The Cambridge Companion to Plato's Republic
This Companion provides a comprehensive account of this outstanding work, which remains among the most frequently read works of Greek philosophy, indeed of Classical antiquity in general. The sixteen essays, by authors who represent various academic disciplines, bring a spectrum of interpretive approaches to bear in order to aid the understanding of a wide-ranging audience, from first-time readers of the Republic who require guidance, to more experienced readers who wish to explore contemporary currents in the work's interpretation. The three initial chapters address aspects of the work as a whole. They are followed by essays that match closely the sequence in which topics are presented in the ten books of the Republic. Since the Republic returns frequently to the same topics by different routes, so do the authors of this volume, who provide the readers with divergent yet complementary perspectives by which to appreciate the Republic's principal concerns.
- Online resource | 510 pages
- 28 Nov 2007
- Cambridge University Press (Virtual Publishing)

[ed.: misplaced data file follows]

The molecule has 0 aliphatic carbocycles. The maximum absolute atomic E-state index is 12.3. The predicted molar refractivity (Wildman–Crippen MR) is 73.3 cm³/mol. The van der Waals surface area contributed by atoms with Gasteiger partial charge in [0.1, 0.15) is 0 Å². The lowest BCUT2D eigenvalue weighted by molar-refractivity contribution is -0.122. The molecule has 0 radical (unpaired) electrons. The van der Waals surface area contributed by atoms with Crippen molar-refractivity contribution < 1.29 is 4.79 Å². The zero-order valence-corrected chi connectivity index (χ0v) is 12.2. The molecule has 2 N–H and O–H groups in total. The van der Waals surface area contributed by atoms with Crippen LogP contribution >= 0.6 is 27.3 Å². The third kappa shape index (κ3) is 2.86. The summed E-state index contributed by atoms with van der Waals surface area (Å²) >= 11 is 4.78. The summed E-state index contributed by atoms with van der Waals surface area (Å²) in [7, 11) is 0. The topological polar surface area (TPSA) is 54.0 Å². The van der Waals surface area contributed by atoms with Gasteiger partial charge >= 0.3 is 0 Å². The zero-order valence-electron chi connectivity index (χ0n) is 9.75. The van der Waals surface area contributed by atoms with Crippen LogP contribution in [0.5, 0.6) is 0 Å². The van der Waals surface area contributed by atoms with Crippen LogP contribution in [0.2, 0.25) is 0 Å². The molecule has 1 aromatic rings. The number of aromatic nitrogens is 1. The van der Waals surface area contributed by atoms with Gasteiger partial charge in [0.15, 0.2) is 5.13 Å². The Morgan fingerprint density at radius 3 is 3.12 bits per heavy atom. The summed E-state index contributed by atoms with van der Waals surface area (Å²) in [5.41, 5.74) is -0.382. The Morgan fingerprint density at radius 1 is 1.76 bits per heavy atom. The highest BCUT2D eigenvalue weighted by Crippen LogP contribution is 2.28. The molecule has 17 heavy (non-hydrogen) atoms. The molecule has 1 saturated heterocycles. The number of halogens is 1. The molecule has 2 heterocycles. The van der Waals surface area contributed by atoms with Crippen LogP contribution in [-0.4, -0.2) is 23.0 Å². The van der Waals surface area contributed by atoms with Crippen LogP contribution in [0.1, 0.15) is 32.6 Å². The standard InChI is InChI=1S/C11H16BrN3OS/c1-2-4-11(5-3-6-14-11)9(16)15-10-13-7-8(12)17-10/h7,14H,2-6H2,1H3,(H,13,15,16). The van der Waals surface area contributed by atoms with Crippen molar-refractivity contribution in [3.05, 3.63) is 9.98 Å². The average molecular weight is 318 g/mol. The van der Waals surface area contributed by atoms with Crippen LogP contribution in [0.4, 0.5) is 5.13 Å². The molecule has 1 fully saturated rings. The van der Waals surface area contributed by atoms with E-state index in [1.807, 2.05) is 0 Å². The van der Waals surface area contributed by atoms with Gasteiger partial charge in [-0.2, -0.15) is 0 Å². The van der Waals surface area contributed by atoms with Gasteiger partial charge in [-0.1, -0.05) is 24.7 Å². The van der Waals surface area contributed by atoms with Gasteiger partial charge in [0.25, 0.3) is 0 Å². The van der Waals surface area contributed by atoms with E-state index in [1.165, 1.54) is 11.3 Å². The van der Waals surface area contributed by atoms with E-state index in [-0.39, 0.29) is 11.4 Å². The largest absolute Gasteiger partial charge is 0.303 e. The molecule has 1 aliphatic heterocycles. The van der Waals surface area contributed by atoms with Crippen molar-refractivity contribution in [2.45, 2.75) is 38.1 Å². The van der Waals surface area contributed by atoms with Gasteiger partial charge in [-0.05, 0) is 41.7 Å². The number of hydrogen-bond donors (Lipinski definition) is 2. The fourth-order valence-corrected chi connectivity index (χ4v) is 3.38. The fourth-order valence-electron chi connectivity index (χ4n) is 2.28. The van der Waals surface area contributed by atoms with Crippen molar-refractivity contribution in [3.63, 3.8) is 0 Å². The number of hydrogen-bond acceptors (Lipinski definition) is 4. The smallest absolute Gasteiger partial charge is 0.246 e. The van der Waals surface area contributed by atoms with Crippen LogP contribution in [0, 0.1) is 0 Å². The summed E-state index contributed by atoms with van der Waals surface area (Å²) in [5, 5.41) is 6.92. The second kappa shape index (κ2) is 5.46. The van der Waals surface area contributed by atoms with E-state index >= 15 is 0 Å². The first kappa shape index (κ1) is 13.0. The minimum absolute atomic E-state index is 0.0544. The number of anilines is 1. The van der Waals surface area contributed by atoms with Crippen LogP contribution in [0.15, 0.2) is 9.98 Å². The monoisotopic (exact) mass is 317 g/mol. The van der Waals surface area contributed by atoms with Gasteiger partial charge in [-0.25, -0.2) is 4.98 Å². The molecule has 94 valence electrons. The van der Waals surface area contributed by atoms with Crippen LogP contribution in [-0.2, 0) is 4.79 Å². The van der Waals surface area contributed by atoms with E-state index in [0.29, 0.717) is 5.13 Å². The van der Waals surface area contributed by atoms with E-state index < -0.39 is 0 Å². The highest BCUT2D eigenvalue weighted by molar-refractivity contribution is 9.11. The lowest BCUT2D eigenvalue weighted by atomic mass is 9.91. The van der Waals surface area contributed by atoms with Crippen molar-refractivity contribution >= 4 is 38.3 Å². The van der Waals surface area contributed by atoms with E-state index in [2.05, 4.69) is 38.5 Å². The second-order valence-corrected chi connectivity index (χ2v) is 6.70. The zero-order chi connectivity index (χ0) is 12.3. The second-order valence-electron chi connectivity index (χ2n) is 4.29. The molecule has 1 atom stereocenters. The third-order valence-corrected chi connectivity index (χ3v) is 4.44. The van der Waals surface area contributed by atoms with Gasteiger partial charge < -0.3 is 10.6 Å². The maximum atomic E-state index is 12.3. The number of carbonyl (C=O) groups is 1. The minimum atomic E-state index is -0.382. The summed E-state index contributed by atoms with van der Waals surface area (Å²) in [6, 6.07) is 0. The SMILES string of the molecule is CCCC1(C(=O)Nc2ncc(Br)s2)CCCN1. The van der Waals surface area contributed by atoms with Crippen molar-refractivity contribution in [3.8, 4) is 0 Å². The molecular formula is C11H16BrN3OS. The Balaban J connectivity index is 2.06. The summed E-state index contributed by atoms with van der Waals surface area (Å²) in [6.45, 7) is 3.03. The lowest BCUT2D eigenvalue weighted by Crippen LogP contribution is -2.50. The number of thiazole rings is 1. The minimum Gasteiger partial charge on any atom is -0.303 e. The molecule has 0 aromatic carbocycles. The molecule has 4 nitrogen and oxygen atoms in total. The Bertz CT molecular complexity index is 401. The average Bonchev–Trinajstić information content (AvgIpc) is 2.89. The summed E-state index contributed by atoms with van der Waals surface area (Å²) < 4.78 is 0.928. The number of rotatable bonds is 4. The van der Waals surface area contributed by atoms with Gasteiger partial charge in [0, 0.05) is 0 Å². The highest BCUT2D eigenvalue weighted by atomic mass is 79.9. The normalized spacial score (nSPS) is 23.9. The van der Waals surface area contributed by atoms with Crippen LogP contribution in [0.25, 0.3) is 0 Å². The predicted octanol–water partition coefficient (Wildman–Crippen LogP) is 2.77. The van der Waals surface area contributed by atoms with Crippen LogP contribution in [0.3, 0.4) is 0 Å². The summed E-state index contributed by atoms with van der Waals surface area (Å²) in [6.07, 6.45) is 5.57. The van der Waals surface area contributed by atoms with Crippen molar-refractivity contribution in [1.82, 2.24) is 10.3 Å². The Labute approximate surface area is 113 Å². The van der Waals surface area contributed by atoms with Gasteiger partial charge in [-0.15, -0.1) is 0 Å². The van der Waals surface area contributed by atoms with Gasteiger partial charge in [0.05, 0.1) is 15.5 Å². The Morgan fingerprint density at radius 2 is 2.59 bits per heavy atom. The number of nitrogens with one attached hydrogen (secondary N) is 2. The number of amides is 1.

- Cambridge, United Kingdom
Table of contents
1. The protreptic rhetoric of the Republic Harvey Yunis; 2. The place of the Republic in Plato's political thought Christopher Rowe; 3. Rewriting the poets in Plato's characters David O'Connor; 4. Wise guys and smart alecks in Republic 1 and 2 Roslyn Weiss; 5. Justice and virtue: the Republic's inquiry into proper difference Aryeh Kosman; 6. The noble lie Malcolm Schofield; 7. The three-part soul G. R. F. Ferrari; 8. Eros in the Republic Paul Ludwig; 9. The utopian character of Plato's ideal city Donald Morrison; 10. Philosophy, the forms and the art of ruling David Sedley; 11. Sun and line: the role of the good Nicholas Denyer; 12. Beginning the 'longer way' Mitchell Miller; 13. The city-soul analogy Norbert Blossner; 14. The unhappy tyrant and the craft of inner rule Richard D. Parry; 15. What is imitative poetry and why is it bad? Jessica Moss; 16. The life-and-death journey of the soul: interpreting the myth of Er Stephen Halliwell.
'Eminently suited to guide students, whether graduates or advanced undergraduates, through this intimidating text while at the same time introducing them to significant contemporary disputes in its interpretation. The Companions chapters ... are to be congratulated for resisting the tendency to mystification.' Edward Butler, Metapsychology 'A book that all admirers of Ethics with Aristotle will read with great pleasure.' Revue philsophique de Louvain
About G. R. F. Ferrari
G. R. F. Ferrari is Professor of Classics at the University of California, Berkeley.